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US Battle to Revive Manufacturing – Part II
US Battle to Revive Manufacturing – Part II
WASHINGTON: Unmentionable in America for the past half century, industrial policy is suddenly out of the closet and marching down Pennsylvania Avenue from the White House to the Congress and may even be about to storm the long hostile bastions of Anglo-American economic orthodoxy.
In his State of the Union address, President Barack Obama called for revitalization of manufacturing as the basis of an American economy “built to last.” He proposed a number of measures such as special tax credits for investment that creates high valued-added manufacturing jobs in America and greater government support of R&D in manufacturing. Even more telling was another speech given on March 27 at the Washington Manufacturing Conference by National Economic Council Director Gene Sperling, the president’s top economic adviser since Larry Summers returned to Harvard.
For those accustomed to Summers’ tight embrace of market fundamentalism and rejection of anything that might smack of government intervention in the market, the speech represented a surprising 180-degree shift. Long Summers’ trusty acolyte, Sperling turned his back on virtually everything the master had preached. Wasn’t it wrong to single out one sector of the economy for special attention? Not necessarily, because if that sector is manufacturing, it accounts for over two thirds of all private R&D spending and a higher than average proportion of productivity gains and innovation. So, if manufacturing contributes disproportionately to economic welfare, perhaps it deserves disproportionate attention.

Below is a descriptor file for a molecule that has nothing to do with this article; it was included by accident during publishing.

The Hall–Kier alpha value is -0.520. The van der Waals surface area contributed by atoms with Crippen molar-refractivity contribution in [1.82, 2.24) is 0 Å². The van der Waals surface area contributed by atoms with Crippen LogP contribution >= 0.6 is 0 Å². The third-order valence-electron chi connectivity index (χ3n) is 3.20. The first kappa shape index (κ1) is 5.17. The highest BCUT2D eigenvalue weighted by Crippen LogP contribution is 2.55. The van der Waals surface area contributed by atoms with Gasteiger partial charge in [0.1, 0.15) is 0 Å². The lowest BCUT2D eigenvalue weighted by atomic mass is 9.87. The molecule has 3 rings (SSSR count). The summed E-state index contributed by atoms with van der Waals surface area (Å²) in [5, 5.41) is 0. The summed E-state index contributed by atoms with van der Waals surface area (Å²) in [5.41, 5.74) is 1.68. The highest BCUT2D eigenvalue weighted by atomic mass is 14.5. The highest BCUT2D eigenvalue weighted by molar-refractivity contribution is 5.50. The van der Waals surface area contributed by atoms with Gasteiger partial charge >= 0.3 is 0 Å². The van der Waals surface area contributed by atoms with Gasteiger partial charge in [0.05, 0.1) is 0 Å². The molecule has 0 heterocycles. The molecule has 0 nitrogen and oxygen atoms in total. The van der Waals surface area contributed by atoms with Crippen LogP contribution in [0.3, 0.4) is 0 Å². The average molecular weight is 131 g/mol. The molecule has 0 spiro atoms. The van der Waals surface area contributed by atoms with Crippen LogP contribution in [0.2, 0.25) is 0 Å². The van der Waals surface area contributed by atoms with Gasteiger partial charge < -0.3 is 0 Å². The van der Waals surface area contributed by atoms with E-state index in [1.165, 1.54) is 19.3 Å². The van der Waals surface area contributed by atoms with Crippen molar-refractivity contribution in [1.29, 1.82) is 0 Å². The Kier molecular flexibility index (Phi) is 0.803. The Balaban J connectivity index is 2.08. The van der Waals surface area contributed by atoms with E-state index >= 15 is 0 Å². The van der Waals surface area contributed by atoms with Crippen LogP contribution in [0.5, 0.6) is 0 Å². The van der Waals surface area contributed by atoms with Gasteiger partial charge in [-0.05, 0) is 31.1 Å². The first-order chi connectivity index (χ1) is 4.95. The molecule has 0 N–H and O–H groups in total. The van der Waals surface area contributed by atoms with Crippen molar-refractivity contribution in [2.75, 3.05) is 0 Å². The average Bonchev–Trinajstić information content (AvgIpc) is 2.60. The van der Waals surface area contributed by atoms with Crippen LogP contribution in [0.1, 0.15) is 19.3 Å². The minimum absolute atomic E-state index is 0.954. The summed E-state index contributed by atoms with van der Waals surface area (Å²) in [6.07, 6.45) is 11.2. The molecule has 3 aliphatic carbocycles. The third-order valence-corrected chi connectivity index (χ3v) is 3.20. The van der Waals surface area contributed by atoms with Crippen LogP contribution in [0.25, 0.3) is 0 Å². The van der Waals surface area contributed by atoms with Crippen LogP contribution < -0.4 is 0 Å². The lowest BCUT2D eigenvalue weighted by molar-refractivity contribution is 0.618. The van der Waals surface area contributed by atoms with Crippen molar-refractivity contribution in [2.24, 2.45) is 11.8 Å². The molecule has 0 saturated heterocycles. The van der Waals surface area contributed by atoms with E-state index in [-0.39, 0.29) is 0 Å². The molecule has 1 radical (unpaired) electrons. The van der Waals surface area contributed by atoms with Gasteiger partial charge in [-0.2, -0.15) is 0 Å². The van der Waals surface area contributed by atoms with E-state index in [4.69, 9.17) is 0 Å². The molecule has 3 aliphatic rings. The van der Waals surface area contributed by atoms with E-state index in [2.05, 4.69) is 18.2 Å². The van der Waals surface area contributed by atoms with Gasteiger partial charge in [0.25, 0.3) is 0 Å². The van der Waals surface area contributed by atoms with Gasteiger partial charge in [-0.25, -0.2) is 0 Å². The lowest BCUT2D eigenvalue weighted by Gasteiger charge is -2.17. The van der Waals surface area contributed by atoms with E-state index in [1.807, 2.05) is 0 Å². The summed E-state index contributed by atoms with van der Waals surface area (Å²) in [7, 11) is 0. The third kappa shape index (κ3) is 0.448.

But wouldn’t such attention distort markets and cause inefficiencies and misallocation of resources? Well, no, not necessarily, because economic studies have shown that there are positive spillovers, gains for the overall economy that cannot always be captured by one firm and won’t be developed without some public support.